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Thread: Navy Sailing Ships of your Country

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    Default Navy Sailing Ships of your Country

    I would like to invite everyone to post pictures of beautyfull navy sailing ships from your respective countrys.

    Ill start with the Mexican ARM Cuauthemoc BE-01 training ship and Mexican Embassador of the Seas.
    [SIZE=2]The Mexican Navy's [/SIZE][FONT=Arial]270-ft[/FONT][SIZE=2] sail training ship[/SIZE][SIZE=2]Cuauhtémoc [/SIZE]

    [SIZE=2]The Cuauhtémoc is a three-masted steel barque, built specifically to train the Mexican Navy's candidate officers. Commanding Officer is Captain Roberto Gonzales Lopes.[/SIZE]

    [SIZE=2]A traditional square-rigged sailing ship in all respects, although it is equipped with modern navigation aids required by maritime convention, including radar.[/SIZE]






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    Senior Member signatory's Avatar
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    Nice thread, I don't know much on this topic but here's something from Sweden anyway...

    Navy's training ships


    HMS Gladan

    HMS Falken

    Then this one is some kind of promotional ship, sailing around the word... a replica.


    Götheborg




  3. #3
    Banned user eric_from_texas's Avatar
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    [SIZE=3]The USS Constitution:[/SIZE]

    Also known as "Old Ironsides," the USS Constitution i[*******Black]s a wooden-hulled, three-masted frigate of the United States Navy. Named after the United States Constitution, she is the oldest commissioned ship afloat in the world and is still in service with the US Navy. [/COLOR]
    [*******Black]
    [/COLOR]http://en.wikipedia.org/wiki/USS_Constitution
    http://www.ussconstitution.navy.mil/
















    A site featuring pics and info about USN sail-powered ships of the past: http://www.archives.gov/research/mil...ing-ships.html

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    Member Combatbookworm's Avatar
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    Quote Originally Posted by signatory View Post
    Nice thread, I don't know much on this topic but here's something from Sweden anyway...

    Navy's training ships


    HMS Gladan

    HMS Falken

    Then this one is some kind of promotional ship, sailing around the word... a replica.


    Götheborg



    [*******black][FONT='Times New Roman']When I visited Sweden, I went and checked out that famous ship that sank after only sailing 200 meters out of the harbour. Was a very cool museum, and interesting story[/FONT][/COLOR]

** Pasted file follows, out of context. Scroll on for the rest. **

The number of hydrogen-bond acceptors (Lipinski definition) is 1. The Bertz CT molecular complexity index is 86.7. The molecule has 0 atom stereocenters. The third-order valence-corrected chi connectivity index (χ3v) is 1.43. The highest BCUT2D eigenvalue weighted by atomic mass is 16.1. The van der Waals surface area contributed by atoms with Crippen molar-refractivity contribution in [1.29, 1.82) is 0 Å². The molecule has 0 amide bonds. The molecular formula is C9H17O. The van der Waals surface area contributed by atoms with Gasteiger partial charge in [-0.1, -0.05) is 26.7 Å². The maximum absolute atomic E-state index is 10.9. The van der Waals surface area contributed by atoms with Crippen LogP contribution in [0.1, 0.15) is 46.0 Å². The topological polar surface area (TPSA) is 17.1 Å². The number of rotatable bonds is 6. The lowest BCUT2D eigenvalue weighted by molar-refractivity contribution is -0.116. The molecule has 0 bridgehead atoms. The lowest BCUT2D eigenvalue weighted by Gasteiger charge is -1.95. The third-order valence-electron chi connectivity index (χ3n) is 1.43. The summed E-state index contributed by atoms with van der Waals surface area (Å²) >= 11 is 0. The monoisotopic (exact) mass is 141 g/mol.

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    Default Colombia´s Navy Insignia Ship

    COLOMBIA´S PROUD

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    Senior Member Ceriy's Avatar
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    [FONT=Verdana][SIZE=2]Ukrainian [/SIZE][/FONT]training[FONT=Verdana][SIZE=2] ship KHERSONES






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    Senior Member signatory's Avatar
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    Quote Originally Posted by Combatbookworm View Post
    [*******black][FONT='Times New Roman']When I visited Sweden, I went and checked out that famous ship that sank after only sailing 200 meters out of the harbour. Was a very cool museum, and interesting story[/FONT][/COLOR]
    Ah the 'Wasa'.. 64 (!) cannon warship... yea embarrasing that it sank but as a result the country learned how to build better ones That pic I posted is of a replica trade ship with just a few cannons for self-defense against pirates etc ..

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    Cunning Linguist Ratamacue's Avatar
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    A few more pics of the USS Constitution:






    Attachments Pending Approval Attachments Pending Approval
    Last edited by Ratamacue; 11-16-2006 at 03:51 AM.

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    Like Pigpen but dirtier Eokboy's Avatar
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    Royal Malaysian Navy KLD Tunas Samudera


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    Member awangmamat's Avatar
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    Quote Originally Posted by Eokboy View Post
    Royal Malaysian Navy KLD Tunas Samudera

    There is another Malaysian sailing ship with a dark-coloured hull. It's bigger than the Tunas Samudera. I can't remember the name though.

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    Unicus Ac Immortalis II Dark Avenger's Avatar
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    [*******blue]Hellenic Navy Ship [/COLOR][*******blue]Ευγένιος Ευγενίδης (Eugenios Eugenidis)[/COLOR]
    [*******red]http://www.hellenicnavy.gr/evgenidhs_en.asp[/COLOR]



    [*******blue]Τριήρης Ολυμπιάς (Trireme Olympias)[/COLOR]
    [*******red]http://www.hellenicnavy.gr/trihrhs_en.asp[/COLOR]


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    Italian Amerigo Vespucci










    The Palinuro



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    Statsraad Lemkuhl






    Christian Radich

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    Member Nick_Karatzides's Avatar
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    Default Hellenic Navy - Trireme "Olympias"

    [CENTER][*******Red][SIZE=3]Hellenic Navy[/SIZE]